Tina Kennard was -- what? Discomforted, anxious, worried, just a little nervous, unsettled - she ran the choices through her head and liked the last one best and settled it on her shoulders. She knew that it wasn't quite accurate but would do until the correct one sprung up.
She had checked the pantry for missing items, whether laundry needed to be done, if any bills needed to paid or letters returned. She ground fresh coffee beans and ran the ridiculously expensive maker, but the cup she had made was almost untouched since she had lost interest in the newspaper she had been reading. She left the kitchen table in search of the crime novel that was half finished. She smiled - so many years, and Bette still teased her about her reading preferences. She read the trashy fiction for almost 15 minutes, but rose again.
"Restless," Tina triumphantly observed, finally coming up with the description that best suited her mood. Identifying her mood, though, made no difference to her behavior and she continued to flit from activity to activity, unable to settle.
She wandered upstairs to the small deck off of their bedroom. Bette had had it built a few years ago so that Tina could spend time outside while recuperating from the broken hip that Ravenwood had gifted her. From the deck, Tina could see their entire property and miles beyond, not so difficult since the land was so flat. She looked towards the stable and spotted the offender as he had trotted around the paddock's fences. He tossed the mane she had lovingly brushed that morning, all offenses forgiven ages ago. She laughed to herself, recognizing that she had had a soft spot for brunettes all of her life.
Tina quickly looked at her watch. She scanned the sky for approaching aircraft even though she knew that it was too early. The expanse of sky still surprised her, as did the flatness of the landscape. Every place was brown except large expanses of their own property. She had pouted that she missed the landscape of her childhood and Bette had promised to transform their home to the lush green that Tina remembered. "Lush" had been more than even Bette Porter and an irrigation system that likely rivaled that of the Hanging Gardens of Babylon could arrange, but grass and trees did surround the house and far beyond.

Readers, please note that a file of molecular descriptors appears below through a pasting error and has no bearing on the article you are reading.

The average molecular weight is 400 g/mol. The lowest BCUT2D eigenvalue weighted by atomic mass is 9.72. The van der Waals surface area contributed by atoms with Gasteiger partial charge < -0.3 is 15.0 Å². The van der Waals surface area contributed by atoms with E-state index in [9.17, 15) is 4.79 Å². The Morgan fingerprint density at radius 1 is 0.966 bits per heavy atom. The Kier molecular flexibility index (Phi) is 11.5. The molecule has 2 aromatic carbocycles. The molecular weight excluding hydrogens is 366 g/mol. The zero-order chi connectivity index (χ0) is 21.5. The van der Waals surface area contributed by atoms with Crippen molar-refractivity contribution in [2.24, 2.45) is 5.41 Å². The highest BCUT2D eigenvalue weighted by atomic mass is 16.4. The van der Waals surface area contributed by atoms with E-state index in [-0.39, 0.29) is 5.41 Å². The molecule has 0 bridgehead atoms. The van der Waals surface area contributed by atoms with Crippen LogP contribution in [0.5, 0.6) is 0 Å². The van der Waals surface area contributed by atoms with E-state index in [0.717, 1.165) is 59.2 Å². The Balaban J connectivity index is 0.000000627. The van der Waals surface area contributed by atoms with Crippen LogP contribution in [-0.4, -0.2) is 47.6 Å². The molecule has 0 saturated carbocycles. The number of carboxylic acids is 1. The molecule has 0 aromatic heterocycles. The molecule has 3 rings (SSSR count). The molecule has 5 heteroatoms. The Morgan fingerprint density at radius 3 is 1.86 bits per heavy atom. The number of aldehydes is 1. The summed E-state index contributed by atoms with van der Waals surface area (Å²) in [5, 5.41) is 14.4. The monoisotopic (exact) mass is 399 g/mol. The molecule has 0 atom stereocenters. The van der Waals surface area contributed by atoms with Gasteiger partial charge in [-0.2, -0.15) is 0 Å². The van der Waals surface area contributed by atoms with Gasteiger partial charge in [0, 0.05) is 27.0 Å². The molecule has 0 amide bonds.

Tina stared at the landscape that had been her home for many decades, so different from her childhood in Georgia, amidst forests and meadows and planted fields. She glanced again at Ravenwood and that glance sent her to a memory -
riding recklessly, urging Argo to go faster. Crossing meadows in a blur. Leaping over fences. Escaping her parents' news. Every morning that spring, she rose before dawn to get the stallion ready for their first ride of the day and, when all was light, the two left again - reckless, dangerous, racing and leaping. Blocking out the words. Filling up the spot where her dreams had been. Suspending her anger at herself for being so oblivious to the family's true financial situation.
It had been easy to miss it, though. They lived in a large house, her father's "ancestral manse," as he called it, surrounded by property and tilled fields. She went to the private girl's academy her grandmother had attended, one where part of its treasured history was that it regularly served sweet tea on its lawn to Confederate officers during the War of Northern Aggression, and where every girl she knew was a schoolmate. The house servants were in place, as always. There were clues that she berated herself for not recognizing. She certainly knew that there was a Depression - the news reels that played between the first and second movies at the theater had shown her that, but bread lines and men selling apples on street corners were abstract and from someplace else. Drought-blighted farms bore no relation to the fertile fields that surrounded her.
But then there had been clues. Her mother, who had derived so much of her social comfort from her closet with the latest designer clothes, had not bought anything new for over a year, claiming that she didn't care for the "tasteless extravagance" of the latest designs. All of the horses had been sold except Argo, and the stable hand and groomsman let go, since it was "just foolishness" to keep horses that no one rode. Her parents had not been to the country club in months. She found out later that they were avoiding the many members to whom her father owed substantial sums of money.
The sound of the wind, the horse's hoofs and her heavy breathing blocked her thoughts. Sometimes she screamed her anger and disappointment into the wind.
She had been excited when she called to her father's office. She was waiting for college acceptance letters and thought that one had arrived. She found both parents waiting.
"Lee?" her mother had prompted her father, who seemed unable to look at Tina.
When his silence continued, her mother sighed and began.